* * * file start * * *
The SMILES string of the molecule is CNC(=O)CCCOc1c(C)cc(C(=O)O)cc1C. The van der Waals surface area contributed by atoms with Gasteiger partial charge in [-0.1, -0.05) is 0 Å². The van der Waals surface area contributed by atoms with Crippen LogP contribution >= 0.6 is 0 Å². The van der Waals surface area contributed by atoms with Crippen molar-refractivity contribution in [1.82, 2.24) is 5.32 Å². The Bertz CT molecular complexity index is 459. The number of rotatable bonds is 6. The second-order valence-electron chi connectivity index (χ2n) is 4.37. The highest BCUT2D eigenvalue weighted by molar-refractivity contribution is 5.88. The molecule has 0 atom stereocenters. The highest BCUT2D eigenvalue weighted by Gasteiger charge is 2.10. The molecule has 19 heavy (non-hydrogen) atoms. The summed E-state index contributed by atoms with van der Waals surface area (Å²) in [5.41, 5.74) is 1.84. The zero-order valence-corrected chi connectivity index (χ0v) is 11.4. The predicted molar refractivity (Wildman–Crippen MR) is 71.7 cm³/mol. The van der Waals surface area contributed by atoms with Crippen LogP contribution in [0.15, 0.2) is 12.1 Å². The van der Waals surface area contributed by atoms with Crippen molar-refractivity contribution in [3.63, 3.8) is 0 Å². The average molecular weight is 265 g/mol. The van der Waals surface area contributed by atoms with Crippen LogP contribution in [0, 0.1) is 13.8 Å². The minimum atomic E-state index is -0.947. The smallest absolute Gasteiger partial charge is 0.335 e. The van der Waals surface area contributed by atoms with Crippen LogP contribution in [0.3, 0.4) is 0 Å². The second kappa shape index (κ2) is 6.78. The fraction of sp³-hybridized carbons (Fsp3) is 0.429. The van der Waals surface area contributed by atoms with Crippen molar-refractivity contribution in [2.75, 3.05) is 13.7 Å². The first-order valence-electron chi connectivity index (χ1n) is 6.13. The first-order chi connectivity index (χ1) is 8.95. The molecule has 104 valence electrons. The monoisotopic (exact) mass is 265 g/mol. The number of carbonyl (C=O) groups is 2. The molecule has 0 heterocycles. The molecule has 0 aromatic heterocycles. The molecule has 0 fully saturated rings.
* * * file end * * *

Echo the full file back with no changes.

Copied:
The SMILES string of the molecule is CNC(=O)CCCOc1c(C)cc(C(=O)O)cc1C. The van der Waals surface area contributed by atoms with Gasteiger partial charge in [-0.1, -0.05) is 0 Å². The van der Waals surface area contributed by atoms with Crippen LogP contribution >= 0.6 is 0 Å². The van der Waals surface area contributed by atoms with Crippen molar-refractivity contribution in [1.82, 2.24) is 5.32 Å². The Bertz CT molecular complexity index is 459. The number of rotatable bonds is 6. The second-order valence-electron chi connectivity index (χ2n) is 4.37. The highest BCUT2D eigenvalue weighted by molar-refractivity contribution is 5.88. The molecule has 0 atom stereocenters. The highest BCUT2D eigenvalue weighted by Gasteiger charge is 2.10. The molecule has 19 heavy (non-hydrogen) atoms. The summed E-state index contributed by atoms with van der Waals surface area (Å²) in [5.41, 5.74) is 1.84. The zero-order valence-corrected chi connectivity index (χ0v) is 11.4. The predicted molar refractivity (Wildman–Crippen MR) is 71.7 cm³/mol. The van der Waals surface area contributed by atoms with Crippen LogP contribution in [0.15, 0.2) is 12.1 Å². The van der Waals surface area contributed by atoms with Crippen molar-refractivity contribution in [3.63, 3.8) is 0 Å². The average molecular weight is 265 g/mol. The van der Waals surface area contributed by atoms with Crippen LogP contribution in [0, 0.1) is 13.8 Å². The minimum atomic E-state index is -0.947. The smallest absolute Gasteiger partial charge is 0.335 e. The van der Waals surface area contributed by atoms with Crippen LogP contribution in [0.3, 0.4) is 0 Å². The second kappa shape index (κ2) is 6.78. The fraction of sp³-hybridized carbons (Fsp3) is 0.429. The van der Waals surface area contributed by atoms with Crippen molar-refractivity contribution in [2.75, 3.05) is 13.7 Å². The first-order valence-electron chi connectivity index (χ1n) is 6.13. The first-order chi connectivity index (χ1) is 8.95. The molecule has 104 valence electrons. The monoisotopic (exact) mass is 265 g/mol. The number of carbonyl (C=O) groups is 2. The molecule has 0 heterocycles. The molecule has 0 aromatic heterocycles. The molecule has 0 fully saturated rings.